I've targeted the Kingston marathon in October to get a new PB (target sub-3.30, current best 3.38 at Edinburgh in 2014). Over each of the next 16 weeks, I'll be addressing a different aspect of marathon training. Follow me on my journey and tell me about yours!
Once you've signed up for a marathon it's easy to think that the race itself is motivation enough to get out there and do your training runs. You've made a commitment to yourself or to a charity and that should be enough, right? However, it's not always that simple. Maybe the race is so far in the future that it feels like anything you do now isn't going to make any difference (it will). Maybe you're feeling tired (this will become a regular theme). Maybe you'd rather stay home and bake a cake (recommended but not in place of a training run).
In the first week of a training programme, I feel excited about the journey ahead. But after a big spring race (read my not-entirely-to-plan Thames Path 100 race report) and resulting injury, physically I'm not quite where I want to be. So Monday's easy six miles wasn't looking as appetising as it usually might. Unlike some people, I'm at the stage of my running that I'll go whether I really want to or not. Having said that, the news that the car from Back to the Future (my all-time favourite film) was outside the Royal Albert Hall absolutely sold me on a) getting out for a run and b) the route I was going to take.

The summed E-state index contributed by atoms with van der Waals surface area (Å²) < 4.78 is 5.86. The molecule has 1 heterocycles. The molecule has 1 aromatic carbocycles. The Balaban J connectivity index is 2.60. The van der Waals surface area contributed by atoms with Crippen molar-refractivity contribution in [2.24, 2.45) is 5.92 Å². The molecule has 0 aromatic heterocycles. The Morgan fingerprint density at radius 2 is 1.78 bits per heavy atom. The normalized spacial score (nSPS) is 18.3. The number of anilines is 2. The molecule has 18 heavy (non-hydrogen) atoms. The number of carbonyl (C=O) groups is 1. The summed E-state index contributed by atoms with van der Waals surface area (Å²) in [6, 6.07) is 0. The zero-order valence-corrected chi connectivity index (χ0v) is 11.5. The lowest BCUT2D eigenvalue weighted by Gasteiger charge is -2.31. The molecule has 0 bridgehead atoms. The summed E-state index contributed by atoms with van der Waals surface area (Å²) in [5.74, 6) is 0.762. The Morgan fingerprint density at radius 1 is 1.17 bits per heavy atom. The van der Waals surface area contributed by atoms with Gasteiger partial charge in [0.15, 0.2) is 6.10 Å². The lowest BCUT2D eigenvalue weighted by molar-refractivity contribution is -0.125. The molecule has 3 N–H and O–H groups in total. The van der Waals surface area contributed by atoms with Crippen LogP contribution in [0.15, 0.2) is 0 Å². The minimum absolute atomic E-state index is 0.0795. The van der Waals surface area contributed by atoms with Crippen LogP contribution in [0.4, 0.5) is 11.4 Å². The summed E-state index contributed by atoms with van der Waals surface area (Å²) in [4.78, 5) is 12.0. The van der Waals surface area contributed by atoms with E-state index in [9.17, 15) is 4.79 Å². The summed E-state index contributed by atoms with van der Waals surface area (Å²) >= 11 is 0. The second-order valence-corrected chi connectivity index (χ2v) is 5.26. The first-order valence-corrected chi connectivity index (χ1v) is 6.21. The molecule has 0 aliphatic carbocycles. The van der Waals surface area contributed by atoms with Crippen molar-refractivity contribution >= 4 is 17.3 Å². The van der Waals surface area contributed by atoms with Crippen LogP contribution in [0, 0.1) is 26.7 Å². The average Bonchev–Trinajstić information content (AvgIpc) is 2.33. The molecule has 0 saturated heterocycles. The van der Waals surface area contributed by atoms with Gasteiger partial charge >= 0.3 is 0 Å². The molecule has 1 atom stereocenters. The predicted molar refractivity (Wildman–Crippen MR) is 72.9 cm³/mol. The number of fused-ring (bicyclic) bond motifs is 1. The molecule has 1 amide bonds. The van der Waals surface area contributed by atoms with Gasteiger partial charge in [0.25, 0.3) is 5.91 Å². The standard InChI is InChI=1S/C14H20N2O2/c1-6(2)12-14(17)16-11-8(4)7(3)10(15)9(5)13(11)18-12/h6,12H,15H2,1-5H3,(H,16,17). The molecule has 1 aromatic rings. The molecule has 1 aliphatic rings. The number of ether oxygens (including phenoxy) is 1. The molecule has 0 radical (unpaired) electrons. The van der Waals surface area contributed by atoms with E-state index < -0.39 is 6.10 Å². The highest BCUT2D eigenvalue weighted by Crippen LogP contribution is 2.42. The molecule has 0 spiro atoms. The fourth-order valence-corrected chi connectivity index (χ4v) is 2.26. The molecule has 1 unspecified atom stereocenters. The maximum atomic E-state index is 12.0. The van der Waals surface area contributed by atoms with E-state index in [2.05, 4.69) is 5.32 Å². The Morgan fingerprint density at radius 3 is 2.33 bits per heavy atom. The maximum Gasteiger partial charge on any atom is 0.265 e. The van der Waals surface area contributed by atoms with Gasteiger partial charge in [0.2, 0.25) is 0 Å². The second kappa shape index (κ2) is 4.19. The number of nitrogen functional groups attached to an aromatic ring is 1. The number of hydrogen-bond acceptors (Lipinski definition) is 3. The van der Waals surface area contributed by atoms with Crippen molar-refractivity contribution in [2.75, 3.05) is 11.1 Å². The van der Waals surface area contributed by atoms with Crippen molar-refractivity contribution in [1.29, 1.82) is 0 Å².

As a result of my excitement in nearing the car of my dreams (I'm not a big fan of cars generally but this one, with a flux capacitor, and the ability to travel through time, is pretty exciting), I ran mile 3 a bit too quickly (see below - that is not easy pace) but otherwise I'd call it a successful session.
I realise that film memorabilia won't always be available as a motivator, or that it isn't for you, but with a little imagination, you can usually find a reason to run. Maybe take the long way round to the shop you wouldn't normally go to, get the groceries and walk back. Maybe you've got a friend to visit and they're just the right number of miles away for it to fit in with your plan. Or maybe you can make a delivery. I once ran 17 miles across London to deliver some DVDs for our video editor. It saved the company on couriers and I got my long run done.
Thought for the week
Trick yourself if you have to, but get out there. Not if you're injured or completely shattered - I'll come onto that another week - but if you're just missing your mojo, find a reason to run.
What gets you out on your run if you're not feeling up for it? Please share your tips and tricks in the comments.